Did you know that all industries, regardless of size or location may be exposed to worksite investigations by the government to ensure they are hiring authorized workers? No? Well pay attention – the US Immigration and Customs Enforcement (ICE) has stepped up enforcement efforts resulting in a dramatic increase in administrative fines imposed during an eight-year period, ranging from $0 (FY 2006) to more than $16 million (FY 2014)!
What can you do? Ensure that the Form I-9 is properly completed for all new employees verifying the employee’s identity and eligibility to work in the US. The failure to do so can make you ICE’s next target. Completing the Form I-9 becomes a challenge because there are very specific requirements that must be followed when engaging in the process. Here are five tips every employer should follow to avoid common Form I-9 pitfalls:
1. Don’t Engage in Unfair Document Practices
An employer can expose itself to a document abuse claim if it demands that the employee provide specific documentation establishing his or her identity and work eligibility. An employer will also land itself in hot water if it does any of the following things:
- Requests more or different documents than are required to verify employment eligibility;
- Rejects reasonably genuine-looking documents; or
- Specifies certain documents over others with the intent of discriminating on the basis of citizenship status or national origin.
If the employee provides more documents than required, the employer should return the unnecessary documents and not use them to complete Section 2.
2. Apply Photocopying Policies Uniformly
An employer may, but is not required to (unless it is an E-Verify employer), copy the documents presented by an employee to establish his or her identity and eligibility to work in the US. If it is the employer’s policy to copy the documents, the policy should be applied uniformly and consistently with all employees. Only copying documents of employees of certain nationalities or citizenship may subject an employer to an unfair immigration-related employment practice charge. Remember to return the original documents to the employee as well.
3. Review Documents of Remote Hires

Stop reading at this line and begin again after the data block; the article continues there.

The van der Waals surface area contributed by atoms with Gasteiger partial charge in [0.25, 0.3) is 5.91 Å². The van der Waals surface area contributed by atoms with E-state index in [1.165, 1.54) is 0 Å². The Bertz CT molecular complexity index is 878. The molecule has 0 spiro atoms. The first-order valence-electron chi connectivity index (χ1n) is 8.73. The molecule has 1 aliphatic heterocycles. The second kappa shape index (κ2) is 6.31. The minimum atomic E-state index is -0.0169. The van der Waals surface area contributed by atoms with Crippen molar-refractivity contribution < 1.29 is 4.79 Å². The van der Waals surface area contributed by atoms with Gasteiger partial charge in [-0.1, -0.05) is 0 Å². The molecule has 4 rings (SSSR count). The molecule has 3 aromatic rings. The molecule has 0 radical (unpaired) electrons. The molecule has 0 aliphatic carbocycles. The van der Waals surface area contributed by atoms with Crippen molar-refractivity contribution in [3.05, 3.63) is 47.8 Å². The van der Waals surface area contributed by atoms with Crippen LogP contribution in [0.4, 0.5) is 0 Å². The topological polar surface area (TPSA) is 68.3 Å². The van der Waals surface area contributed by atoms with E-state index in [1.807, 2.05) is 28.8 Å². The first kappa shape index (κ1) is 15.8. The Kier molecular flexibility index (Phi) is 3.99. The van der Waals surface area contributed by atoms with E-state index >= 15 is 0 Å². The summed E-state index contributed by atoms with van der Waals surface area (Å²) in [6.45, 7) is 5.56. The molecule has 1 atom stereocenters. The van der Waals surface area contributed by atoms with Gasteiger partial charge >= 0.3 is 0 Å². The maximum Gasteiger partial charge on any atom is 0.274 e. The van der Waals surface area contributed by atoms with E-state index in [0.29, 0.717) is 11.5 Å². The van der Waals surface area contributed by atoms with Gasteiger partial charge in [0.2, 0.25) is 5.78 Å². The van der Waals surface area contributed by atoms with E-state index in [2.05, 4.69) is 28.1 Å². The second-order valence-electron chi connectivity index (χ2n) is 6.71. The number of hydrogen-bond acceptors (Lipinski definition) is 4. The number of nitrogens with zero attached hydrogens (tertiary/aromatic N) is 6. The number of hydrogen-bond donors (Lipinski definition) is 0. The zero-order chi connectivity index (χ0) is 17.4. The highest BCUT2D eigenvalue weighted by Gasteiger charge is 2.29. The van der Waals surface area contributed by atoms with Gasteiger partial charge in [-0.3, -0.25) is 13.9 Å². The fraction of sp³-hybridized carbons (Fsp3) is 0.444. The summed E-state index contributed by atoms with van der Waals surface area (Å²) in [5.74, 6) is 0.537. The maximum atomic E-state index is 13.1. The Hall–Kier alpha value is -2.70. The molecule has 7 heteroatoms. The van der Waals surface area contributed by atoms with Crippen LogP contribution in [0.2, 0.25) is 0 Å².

With today’s technology it is becoming more commonplace for a business to hire new employees remotely. However, this becomes an issue for employers when the new hire needs to present his or her identity and work eligibility documents because employers need to actually physically examine the documents in the employee’s presence. A video conference or Skype won’t do.
So how can an employer that could be hundreds of miles away review the documents? Is the employer required to drive or fly to the employee? No. An employer may designate an individual to complete the form, such as a personnel officer, foreman or agent. An employer may also designate a notary public to act on its behalf. The designated individual is required to complete all of the necessary paperwork, including signing the form.
However, employers must be cautious when designating an individual to verify an employee’s eligibility for employment because the employer remains liable for any Form I-9 violations.
4. Retain Form I-9 Documents
An employer must retain I-9 forms of former employees for three years from the date of hire or one year after termination, whichever is later. The forms must be stored separately from personnel records. Since the Form I-9 contains personal sensitive information of each employee, employers should have safeguards in place to maintain the confidentiality of these documents.
An employer also needs to store the forms in a location where it would be easy to retrieve them in the event of a government audit. Once the time period has passed in which an employer is required to retain the forms, the forms should be purged to avoid them being subject to a government audit.
5. Make Corrections When Aware of a Mistake
Mistakes happen; no one is perfect. If an employer discovers a mistake or an omission it should not hide the mistake or ignore it because doing so could expose the employer to liability. Make the corrections in a conspicuous ink color and initial and date when the correction was made. Don’t use whiteout or try to cover up an error or omission. It also is a good practice to attach a note to the form briefly summarizing the reason for the change.